With people are so caught up in Mel Gibson's The Passion of the Christ, this is probably the best time to go back and take a quick look at another Bible based movie, Left Behind. The film, which is based on the book series by Tim LeHaye and Jerry Jenkins, was produced in 2000 and leaves that other religious venture way behind.
Lehaye and Jenkins elevated the story to considerable fame in 1995 when they published the first of their 12 book series. Since then, they have published ten more books for the series and sold about 55 million copies, making these books the most purchased Christian literature to date, excepting the Bible. And though the cinematic adaptation of the series does not live up to the repute established by the books, it sure makes for a better movie than Passion.
The movie, which Director Vic Sarin wanted to remain true to the books, begins with television reporter Buck Williams (Kirk Cameron from Growing Pains) interviewing an Israeli scientist. The scientist, Chaim Rosenzweig, played by Colin Fox, has just discovered a chemical formula that allows the growth of wheat in deserts. Just as Williams is interviewing the scientist, an all out aerial attack unfolds before them and Buck lives up to his reputation as a world-renowned journalist, covering the incident skillfully. With that attack, just a minute or two into the film, the movie immediately embarks on its rapid, action-packed pace.
Soon the religious aspects of the film come into play, as people mysteriously disappear, supposedly due to prophesies in the Revelations, which say that after collecting his believers, God will leave non-believers on Earth for seven years to wait for Jesus Christ and the Judgment Day. This movie (there were others that continue the series) focuses on these disappearances and the beginnings of the rise of the Anti-Christ, who is revealed to be UN Secretary-General Nicolae Carpathia, played masterfully by Gordon Currie. As the drama unfolds and the plot grows more and more complex, viewers are left mildly surprised that the Bible could have provided so much of the plot for such a modern, action-filled film.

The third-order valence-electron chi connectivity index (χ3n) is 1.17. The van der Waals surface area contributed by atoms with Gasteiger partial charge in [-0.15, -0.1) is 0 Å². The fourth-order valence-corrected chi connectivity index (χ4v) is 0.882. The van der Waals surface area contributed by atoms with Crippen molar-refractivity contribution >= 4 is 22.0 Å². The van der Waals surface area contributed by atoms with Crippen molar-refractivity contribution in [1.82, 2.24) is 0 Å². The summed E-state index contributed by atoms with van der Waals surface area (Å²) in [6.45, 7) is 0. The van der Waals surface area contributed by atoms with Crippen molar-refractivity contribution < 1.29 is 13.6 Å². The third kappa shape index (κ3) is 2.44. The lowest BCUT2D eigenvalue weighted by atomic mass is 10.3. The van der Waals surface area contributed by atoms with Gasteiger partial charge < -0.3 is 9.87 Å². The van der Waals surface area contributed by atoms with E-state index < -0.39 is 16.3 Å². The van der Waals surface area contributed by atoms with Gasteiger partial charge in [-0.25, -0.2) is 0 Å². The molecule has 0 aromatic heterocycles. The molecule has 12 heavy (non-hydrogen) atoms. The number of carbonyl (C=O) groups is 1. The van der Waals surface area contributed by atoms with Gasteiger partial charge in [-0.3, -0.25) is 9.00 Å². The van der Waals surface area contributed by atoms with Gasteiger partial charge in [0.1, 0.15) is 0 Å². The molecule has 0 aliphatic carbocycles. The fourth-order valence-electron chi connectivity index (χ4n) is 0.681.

And that is exactly where the strength of this movie lies, its riveting plot line. The "end of the world" idea is not interesting by itself. The idea needs a certain twist, be it setting, be it scripting, that spruces it up and makes it exciting. In Left Behind (this goes for the books as well) this distinction is the setting and plot development. An ancient, biblical prophesy is brought into the real world and presented so plainly that it needs nothing else to be compelling. And even though a sermonizing movie is always somewhat dubious, Left Behind does not preach in the traditional sense; it takes the realities of the world today and puts them in a biblical sense, providing instead for a pretty interesting, some would say science-fiction-like, story.
One can fault the actors and screenwriters in Left Behind. Except for Gordon Currie, the actors in this movie come across as a bit phony, detracting from the realist effect that the director is obviously working to establish. Of course the actors are not solely to blame, the screenwriting is maddeningly simple, which no doubt detracts from the realism of this film.
As Christian blockbusters go, the original Left Behind is an unprecedented feat. This movie holds its own separate niche in the genre and is unique in its ability to rivet audiences by injecting biblical themes into a modern world setting. If for nothing but excitement and the novelty, this movie is a must see.
Left Behind is rated PG-13 for violence.
Kedamai Fisseha. Kedamai Fisseha sorely misses the computer lab where Silver Chips was born and is daily reborn. He is currently living and writing from London, England where he is glad for the chance to continue his participation in the organization. More »